THIRD SUNDAY AFTER THE EPIPHANY Year B
FIFTH SUNDAY AFTER THE EPIPHANY Year B

FOURTH SUNDAY AFTER THE EPIPHANY Year B

 

Deuteronomy 18:15-20  •
Psalm 111  •
1 Corinthians 8:1-13  •
Mark 1:21-28


How close can we be to God?
How close should we be to God?
How direct of a relationship do we want to have with God?

In a lot of our modern Christianity we see people reaching out and
yearning for a Direct Relationship with God. And this shows up in a
lot of ways.

Some folks talk say with pride, "I don't need anyone to talk to God
for me". Some folks refer to Jesus as their "buddy". Some refer to
Jesus as their True Love.

Of course, there are some among us today that have a different view of
this relationship:
"On the whole, I do not find Christians, outside the catacombs,
sufficiently sensible of the conditions. Does any-one have the
foggiest idea what sort of power we so blithely invoke? Or, as I
suspect, does no one believe a word of it? The churches are children
playing on the floor with their chemistry sets, mixing up a batch of
TNT to kill a Sunday morning. It is madness to wear ladies' straw hats
and velvet hats to church; we should all be wearing crash helmets.
Ushers should issue life preservers and signal flares; they should
lash us to our pews. For the sleeping god may wake some day and take
offense, or the waking god may draw us out to where we can never
return." (Annie Dillard, Teaching a Stone to Talk, Harper & Row,
1982).

One way or another, it seems this might be something important to think about.

In the passage this week from Deuteronomy 18 we see the words of Moses
speaking to the followers of God. He is reminding them of what they
said when Moses was receiving the commandments from God on Mount
Horeb. The people said, (in Exodus) "Speak to us yourself and we will
listen. But do not have God speak to us or we will die." Moses is
reminding them that they asked for an intermediary and he is telling
them that another prophet will rise up one day. Moses says (on behalf
of God) "I will raise up for them a prophet like you from among their
own people; I will put my words in the mouth of the prophet, who shall
speak to them everything that I command. Anyone who does not heed the
words that the prophet shall speak in my name, I myself will hold
accountable. But any prophet who speaks in the name of other gods, or
who presumes to speak in my name a word that I have not commanded the
prophet to speak--that prophet shall die." There have been, and are,
arguments about who this references. Some say Jesus, some say
Mohammed, some say it references a prophet (messiah) still yet to
come.

In the passage from Mark we see Jesus relieving a man of an unclean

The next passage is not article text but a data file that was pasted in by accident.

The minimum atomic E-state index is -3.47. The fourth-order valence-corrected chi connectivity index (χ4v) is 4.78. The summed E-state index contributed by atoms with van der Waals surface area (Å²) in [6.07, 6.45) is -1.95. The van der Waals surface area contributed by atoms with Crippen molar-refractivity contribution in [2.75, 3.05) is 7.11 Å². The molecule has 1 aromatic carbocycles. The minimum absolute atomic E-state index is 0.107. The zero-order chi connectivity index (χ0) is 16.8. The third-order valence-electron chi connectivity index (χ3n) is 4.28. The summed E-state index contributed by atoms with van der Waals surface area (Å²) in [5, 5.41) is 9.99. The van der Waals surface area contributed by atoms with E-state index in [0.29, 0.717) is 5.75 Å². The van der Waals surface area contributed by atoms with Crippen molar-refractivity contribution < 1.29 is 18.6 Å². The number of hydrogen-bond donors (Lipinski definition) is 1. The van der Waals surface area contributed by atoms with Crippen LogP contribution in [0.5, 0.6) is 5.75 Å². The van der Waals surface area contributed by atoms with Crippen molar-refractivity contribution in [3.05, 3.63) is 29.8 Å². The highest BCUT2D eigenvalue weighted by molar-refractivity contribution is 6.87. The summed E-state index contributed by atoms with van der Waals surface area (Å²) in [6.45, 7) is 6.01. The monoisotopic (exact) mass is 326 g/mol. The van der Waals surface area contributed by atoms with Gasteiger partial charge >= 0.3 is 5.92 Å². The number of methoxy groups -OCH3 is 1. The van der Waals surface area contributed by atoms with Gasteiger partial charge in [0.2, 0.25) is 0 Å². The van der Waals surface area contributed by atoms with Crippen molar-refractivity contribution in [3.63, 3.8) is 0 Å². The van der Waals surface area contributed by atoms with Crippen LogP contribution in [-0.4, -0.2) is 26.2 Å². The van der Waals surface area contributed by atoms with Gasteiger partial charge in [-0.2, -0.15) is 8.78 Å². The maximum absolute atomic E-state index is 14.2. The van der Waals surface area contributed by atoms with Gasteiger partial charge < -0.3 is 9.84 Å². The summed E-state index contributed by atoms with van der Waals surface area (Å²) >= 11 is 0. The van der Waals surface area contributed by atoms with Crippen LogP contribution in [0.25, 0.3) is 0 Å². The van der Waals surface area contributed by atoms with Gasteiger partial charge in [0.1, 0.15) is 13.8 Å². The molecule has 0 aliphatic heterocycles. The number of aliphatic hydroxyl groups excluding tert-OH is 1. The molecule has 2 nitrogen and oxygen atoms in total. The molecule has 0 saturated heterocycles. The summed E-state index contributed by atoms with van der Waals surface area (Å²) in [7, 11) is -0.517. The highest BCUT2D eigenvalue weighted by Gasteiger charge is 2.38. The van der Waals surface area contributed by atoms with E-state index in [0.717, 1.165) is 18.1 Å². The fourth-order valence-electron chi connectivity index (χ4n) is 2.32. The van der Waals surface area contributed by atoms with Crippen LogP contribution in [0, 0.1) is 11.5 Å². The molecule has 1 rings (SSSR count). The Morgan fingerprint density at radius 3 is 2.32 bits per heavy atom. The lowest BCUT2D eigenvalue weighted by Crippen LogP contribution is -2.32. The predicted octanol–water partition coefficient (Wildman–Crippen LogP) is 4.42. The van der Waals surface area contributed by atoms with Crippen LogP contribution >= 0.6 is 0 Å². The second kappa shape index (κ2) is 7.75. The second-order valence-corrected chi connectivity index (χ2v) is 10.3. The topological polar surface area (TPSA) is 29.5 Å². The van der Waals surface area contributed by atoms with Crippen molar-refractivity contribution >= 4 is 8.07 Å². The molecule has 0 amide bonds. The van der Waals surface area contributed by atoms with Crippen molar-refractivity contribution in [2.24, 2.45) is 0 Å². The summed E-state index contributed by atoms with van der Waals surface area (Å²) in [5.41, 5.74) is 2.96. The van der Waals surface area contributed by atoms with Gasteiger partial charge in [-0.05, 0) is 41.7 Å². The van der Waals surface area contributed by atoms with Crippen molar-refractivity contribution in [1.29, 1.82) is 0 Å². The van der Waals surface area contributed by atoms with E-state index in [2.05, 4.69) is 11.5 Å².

spirit and observers wondering by what authority a person could do
this. The people in the synagogue were amazed that he could command
spirits and he could teach scriptures with authority and he could do
both of these like no one they had ever seen. At this point, Jesus is
not talking too much about who he is or by what authority he is doing
these things. But the people are certainly seeing experiencing
something that was unusual for them. They did not appear to have a
direct experience of such spiritual events.

In the passage from Paul's letter to the followers of Jesus in the
city of Corinth, we find Paul working to work out some of these
relationships. The primary issue he is addressing revolves around
eating food that has been sacrificed to idols. He is working to draw a
wide circle of inclusion here. He is allowing for folks who do not
hold the exact same belief as the followers of Jesus. He acknowledges
there are those who do not yet understand the 'system' - There is God
the Father, and Jesus Christ the Lord - and believe that 'idols' may
or may not have some sway in the world. And for those people, eating
meat sacrificed to idols is an abomination. And so, Paul says, even
though I don't agree with them, I can avoid eating that meat so that I
do not offend them so much that they will not listen to me. All of
this speaks to the role that Paul understands that we as individual
followers of God play. It is our responsibility to help point others
toward God through Jesus. We are not playing the role of prophet or
intermediary, but we do have some responsibility to help set the stage
so that others may believe.

What is our role as follower of Jesus?
What is our relationship to the God we claim to serve?

God, help us to know our place in the world.
Help us to respect who You are
and who we are.
Help us as we attempt to reflect
Your Light
to those who
find themselves
in darkness.
Amen.

 

 

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